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How to Stop Fearing Food (So You Can Truly Be Fit & Healthy)

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  • How to Stop Fearing Food (So You Can Truly Be Fit & Healthy)

    “Tell me what you eat and I will tell you what you are.”
    -- Anthelme Brillat-Savarin
    Eating is supposed to be a good thing. It nourishes your body, provides a sensory delight to your taste buds, and satisfies your growling tummy. Yet, turn on just about any news program or open a newspaper and you’ll see it: scary, negative, fear-based headlines, all focused on food.

    “Do Grilled Foods Cause Cancer?”

    “Trans Fats New Focus of Coronary Concern”

    “Study Predicts Obesity Apocalypse by 2030”

    “Be Choosy About Carbs”

    “The Danger of Meat-Heavy Diets”

    The headlines are mind-boggling, and they foster anything but a healthy relationship with food. Even buying a simple box of cereal brings up an astounding array of questions:
    • Is it made with whole grains?
    • How much sugar?
    • Does it contain pesticides or genetically modified ingredients?
    • How many carbs?
    • Is there enough fiber?
    • Are there artificial colors or flavors?
    • How many calories in a serving … and how big is a serving?

    It’s enough to make even the most sound-minded person want to throw in the towel all together when it comes to food shopping and instead eat only brown rice and organic greens. That, or sit down with a big bag of everything on the junk-food “no-no” list and pig out thoroughly.

    Food Does Not Have to be a Four-Letter Word

    It goes without saying that many people have an unhealthy relationship with food. We're so worried about gaining weight or eating something 'bad' that even when we do eat something good, we feel guilty about it.

    So the first step to feeling good about food is letting go of your negative attachments to it.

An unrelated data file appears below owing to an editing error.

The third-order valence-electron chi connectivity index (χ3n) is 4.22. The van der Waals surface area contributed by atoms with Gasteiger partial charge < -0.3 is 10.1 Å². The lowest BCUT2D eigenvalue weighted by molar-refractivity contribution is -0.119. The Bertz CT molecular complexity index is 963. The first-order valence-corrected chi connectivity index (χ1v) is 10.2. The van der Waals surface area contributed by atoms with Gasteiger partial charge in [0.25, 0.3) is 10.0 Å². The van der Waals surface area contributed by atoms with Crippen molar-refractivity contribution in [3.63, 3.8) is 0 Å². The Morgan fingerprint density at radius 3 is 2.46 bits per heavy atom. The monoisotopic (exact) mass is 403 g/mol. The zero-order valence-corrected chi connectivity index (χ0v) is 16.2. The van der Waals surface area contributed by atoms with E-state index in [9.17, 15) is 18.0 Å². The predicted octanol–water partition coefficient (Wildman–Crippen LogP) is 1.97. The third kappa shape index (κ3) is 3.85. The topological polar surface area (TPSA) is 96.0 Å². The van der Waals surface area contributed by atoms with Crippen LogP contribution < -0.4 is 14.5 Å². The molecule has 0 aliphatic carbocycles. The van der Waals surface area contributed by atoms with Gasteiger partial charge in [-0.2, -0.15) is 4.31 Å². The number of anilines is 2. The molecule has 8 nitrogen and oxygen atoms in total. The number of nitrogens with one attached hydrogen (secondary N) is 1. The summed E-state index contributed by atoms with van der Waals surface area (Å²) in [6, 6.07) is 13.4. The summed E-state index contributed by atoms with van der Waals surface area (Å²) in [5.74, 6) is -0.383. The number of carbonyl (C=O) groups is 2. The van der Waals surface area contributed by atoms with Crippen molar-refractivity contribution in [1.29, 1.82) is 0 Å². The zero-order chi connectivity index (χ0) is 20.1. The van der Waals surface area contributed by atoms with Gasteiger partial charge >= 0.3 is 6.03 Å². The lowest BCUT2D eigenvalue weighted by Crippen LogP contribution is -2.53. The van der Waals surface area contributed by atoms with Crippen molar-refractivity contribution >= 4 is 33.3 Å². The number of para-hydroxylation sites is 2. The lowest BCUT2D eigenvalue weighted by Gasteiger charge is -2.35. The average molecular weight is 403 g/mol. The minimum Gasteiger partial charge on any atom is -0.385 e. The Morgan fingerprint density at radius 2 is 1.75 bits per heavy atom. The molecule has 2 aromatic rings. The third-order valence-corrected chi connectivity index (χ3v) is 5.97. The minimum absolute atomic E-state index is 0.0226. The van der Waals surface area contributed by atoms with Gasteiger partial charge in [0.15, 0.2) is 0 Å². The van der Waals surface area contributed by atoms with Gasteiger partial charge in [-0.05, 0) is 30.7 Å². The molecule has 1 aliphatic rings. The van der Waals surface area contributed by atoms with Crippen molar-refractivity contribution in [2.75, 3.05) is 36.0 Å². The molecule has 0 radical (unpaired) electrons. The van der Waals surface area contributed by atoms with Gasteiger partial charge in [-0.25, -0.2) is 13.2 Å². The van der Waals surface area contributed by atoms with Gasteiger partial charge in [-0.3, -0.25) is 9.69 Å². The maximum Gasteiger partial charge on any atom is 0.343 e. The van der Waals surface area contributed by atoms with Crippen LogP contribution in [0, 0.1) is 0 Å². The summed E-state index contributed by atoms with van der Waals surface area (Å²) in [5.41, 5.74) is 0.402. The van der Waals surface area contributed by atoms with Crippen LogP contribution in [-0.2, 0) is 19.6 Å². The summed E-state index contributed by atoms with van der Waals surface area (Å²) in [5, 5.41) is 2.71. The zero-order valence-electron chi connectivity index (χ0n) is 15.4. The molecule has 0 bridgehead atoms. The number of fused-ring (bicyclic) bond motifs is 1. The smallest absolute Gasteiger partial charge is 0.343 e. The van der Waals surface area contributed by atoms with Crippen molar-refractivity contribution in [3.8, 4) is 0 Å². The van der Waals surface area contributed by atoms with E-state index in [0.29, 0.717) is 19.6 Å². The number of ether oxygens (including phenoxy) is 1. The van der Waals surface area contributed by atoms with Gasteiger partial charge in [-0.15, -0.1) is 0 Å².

“The best way to have a healthy relationship with food is to release your attachments and aversions to food and set a goal of eating to live rather than living to eat,” says Hale Dwoskin, CEO and Director of Training of Sedona Training Associates.

    This includes letting go of the emotional drives that lead many of us to eat what we shouldn't.

    “Gluttony is an emotional escape, a sign something is eating us,” said American novelist Peter De Vries.

    And this could not be more true.

    “Many of us use food to medicate or distract ourselves from our problems as opposed to simply eating when we are hungry and allowing ourselves to enjoy whatever we do eat,” Dwoskin says.

    So the next time you find yourself reaching for a pint of ice cream when you're stressed, first use The Sedona Method to let go of the feelings of stress, the need for the ice cream, and the guilt you may already be feeling for wanting to eat it.

    "It is very helpful to release any guilt about food," Dwoskin says. "When you are on a diet, for instance, and you eat something that you believe you should not have eaten you feel guilty. Since guilt is an IOU for punishment you often punish yourself by eating more an simply feel worse -- then punish yourself even more until you spiral out of control."

    The bottom line is that feeling bad about food will cause you to make unhealthy decisions. To make healthy food decisions, you just need to reverse that and instead feel good about food.

    “By letting go of the guilt you break this cycle with food and eat much more sensibly,” Dwoskin continues. “In other words, the more you release your feelings about what you eat or do not eat, the more you move away from being an emotional or compulsive eater and toward naturally eating what is best for you, in quantities that are best for you and enjoying whatever you do eat a lot more!”
    Purchase Letting Go Movie on DVD
    Purchase Beyond Letting Go
    Purchase The Sedona Method Course
    Learn The Sedona Method in 2 hours.